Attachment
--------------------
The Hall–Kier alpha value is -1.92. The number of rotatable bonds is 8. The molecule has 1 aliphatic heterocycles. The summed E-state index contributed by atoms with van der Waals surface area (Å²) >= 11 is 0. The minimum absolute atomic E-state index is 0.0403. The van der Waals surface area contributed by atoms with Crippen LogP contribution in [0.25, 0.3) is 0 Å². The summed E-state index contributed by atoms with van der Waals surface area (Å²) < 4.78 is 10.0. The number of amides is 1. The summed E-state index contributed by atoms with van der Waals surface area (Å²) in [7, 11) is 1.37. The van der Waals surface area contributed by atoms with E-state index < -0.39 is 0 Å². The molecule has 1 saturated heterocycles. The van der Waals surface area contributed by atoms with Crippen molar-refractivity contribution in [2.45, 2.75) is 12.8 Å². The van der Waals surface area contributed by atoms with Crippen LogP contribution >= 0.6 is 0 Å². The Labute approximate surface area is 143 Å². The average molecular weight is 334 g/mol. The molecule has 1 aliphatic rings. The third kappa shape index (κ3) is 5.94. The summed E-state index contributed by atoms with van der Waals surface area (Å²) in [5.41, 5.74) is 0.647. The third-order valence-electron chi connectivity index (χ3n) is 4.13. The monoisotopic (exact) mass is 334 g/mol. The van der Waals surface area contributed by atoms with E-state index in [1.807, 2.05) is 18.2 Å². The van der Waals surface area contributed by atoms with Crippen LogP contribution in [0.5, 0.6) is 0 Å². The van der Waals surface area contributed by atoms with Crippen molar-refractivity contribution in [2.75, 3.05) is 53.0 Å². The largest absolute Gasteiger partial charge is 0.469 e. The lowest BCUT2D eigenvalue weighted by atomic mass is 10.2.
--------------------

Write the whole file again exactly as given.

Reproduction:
The Hall–Kier alpha value is -1.92. The number of rotatable bonds is 8. The molecule has 1 aliphatic heterocycles. The summed E-state index contributed by atoms with van der Waals surface area (Å²) >= 11 is 0. The minimum absolute atomic E-state index is 0.0403. The van der Waals surface area contributed by atoms with Crippen LogP contribution in [0.25, 0.3) is 0 Å². The summed E-state index contributed by atoms with van der Waals surface area (Å²) < 4.78 is 10.0. The number of amides is 1. The summed E-state index contributed by atoms with van der Waals surface area (Å²) in [7, 11) is 1.37. The van der Waals surface area contributed by atoms with E-state index < -0.39 is 0 Å². The molecule has 1 saturated heterocycles. The van der Waals surface area contributed by atoms with Crippen molar-refractivity contribution in [2.45, 2.75) is 12.8 Å². The van der Waals surface area contributed by atoms with Crippen LogP contribution >= 0.6 is 0 Å². The Labute approximate surface area is 143 Å². The average molecular weight is 334 g/mol. The molecule has 1 aliphatic rings. The third kappa shape index (κ3) is 5.94. The summed E-state index contributed by atoms with van der Waals surface area (Å²) in [5.41, 5.74) is 0.647. The third-order valence-electron chi connectivity index (χ3n) is 4.13. The monoisotopic (exact) mass is 334 g/mol. The van der Waals surface area contributed by atoms with E-state index in [1.807, 2.05) is 18.2 Å². The van der Waals surface area contributed by atoms with Crippen LogP contribution in [0.5, 0.6) is 0 Å². The van der Waals surface area contributed by atoms with Crippen molar-refractivity contribution in [2.75, 3.05) is 53.0 Å². The largest absolute Gasteiger partial charge is 0.469 e. The lowest BCUT2D eigenvalue weighted by atomic mass is 10.2.